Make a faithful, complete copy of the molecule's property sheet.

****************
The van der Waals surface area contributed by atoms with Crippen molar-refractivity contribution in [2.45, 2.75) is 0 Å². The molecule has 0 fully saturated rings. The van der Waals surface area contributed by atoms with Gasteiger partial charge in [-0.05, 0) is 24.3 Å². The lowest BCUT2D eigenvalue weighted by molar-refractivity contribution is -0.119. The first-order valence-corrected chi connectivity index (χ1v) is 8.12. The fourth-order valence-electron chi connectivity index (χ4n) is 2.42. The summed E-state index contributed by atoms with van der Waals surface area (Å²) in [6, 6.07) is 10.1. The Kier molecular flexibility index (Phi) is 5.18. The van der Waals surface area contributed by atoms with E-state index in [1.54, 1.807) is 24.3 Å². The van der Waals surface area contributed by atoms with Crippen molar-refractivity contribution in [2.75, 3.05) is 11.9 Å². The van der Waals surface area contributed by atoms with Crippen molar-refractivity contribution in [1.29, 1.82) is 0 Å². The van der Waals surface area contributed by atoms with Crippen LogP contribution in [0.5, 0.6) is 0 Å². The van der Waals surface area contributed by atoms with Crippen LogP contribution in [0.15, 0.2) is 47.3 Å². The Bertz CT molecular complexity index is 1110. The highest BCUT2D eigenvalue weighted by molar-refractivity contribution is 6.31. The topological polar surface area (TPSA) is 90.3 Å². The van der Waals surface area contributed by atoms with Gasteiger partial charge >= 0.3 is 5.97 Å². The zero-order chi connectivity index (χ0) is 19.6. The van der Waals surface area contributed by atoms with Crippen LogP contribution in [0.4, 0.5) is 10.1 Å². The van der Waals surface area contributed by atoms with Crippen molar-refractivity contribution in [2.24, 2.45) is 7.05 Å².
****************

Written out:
The van der Waals surface area contributed by atoms with Crippen molar-refractivity contribution in [2.45, 2.75) is 0 Å². The molecule has 0 fully saturated rings. The van der Waals surface area contributed by atoms with Gasteiger partial charge in [-0.05, 0) is 24.3 Å². The lowest BCUT2D eigenvalue weighted by molar-refractivity contribution is -0.119. The first-order valence-corrected chi connectivity index (χ1v) is 8.12. The fourth-order valence-electron chi connectivity index (χ4n) is 2.42. The summed E-state index contributed by atoms with van der Waals surface area (Å²) in [6, 6.07) is 10.1. The Kier molecular flexibility index (Phi) is 5.18. The van der Waals surface area contributed by atoms with E-state index in [1.54, 1.807) is 24.3 Å². The van der Waals surface area contributed by atoms with Crippen molar-refractivity contribution in [2.75, 3.05) is 11.9 Å². The van der Waals surface area contributed by atoms with Crippen molar-refractivity contribution in [1.29, 1.82) is 0 Å². The van der Waals surface area contributed by atoms with Crippen LogP contribution in [0.5, 0.6) is 0 Å². The van der Waals surface area contributed by atoms with Crippen LogP contribution in [0.15, 0.2) is 47.3 Å². The Bertz CT molecular complexity index is 1110. The highest BCUT2D eigenvalue weighted by molar-refractivity contribution is 6.31. The topological polar surface area (TPSA) is 90.3 Å². The van der Waals surface area contributed by atoms with Gasteiger partial charge >= 0.3 is 5.97 Å². The zero-order chi connectivity index (χ0) is 19.6. The van der Waals surface area contributed by atoms with Crippen LogP contribution in [0.4, 0.5) is 10.1 Å². The van der Waals surface area contributed by atoms with Crippen molar-refractivity contribution in [2.24, 2.45) is 7.05 Å².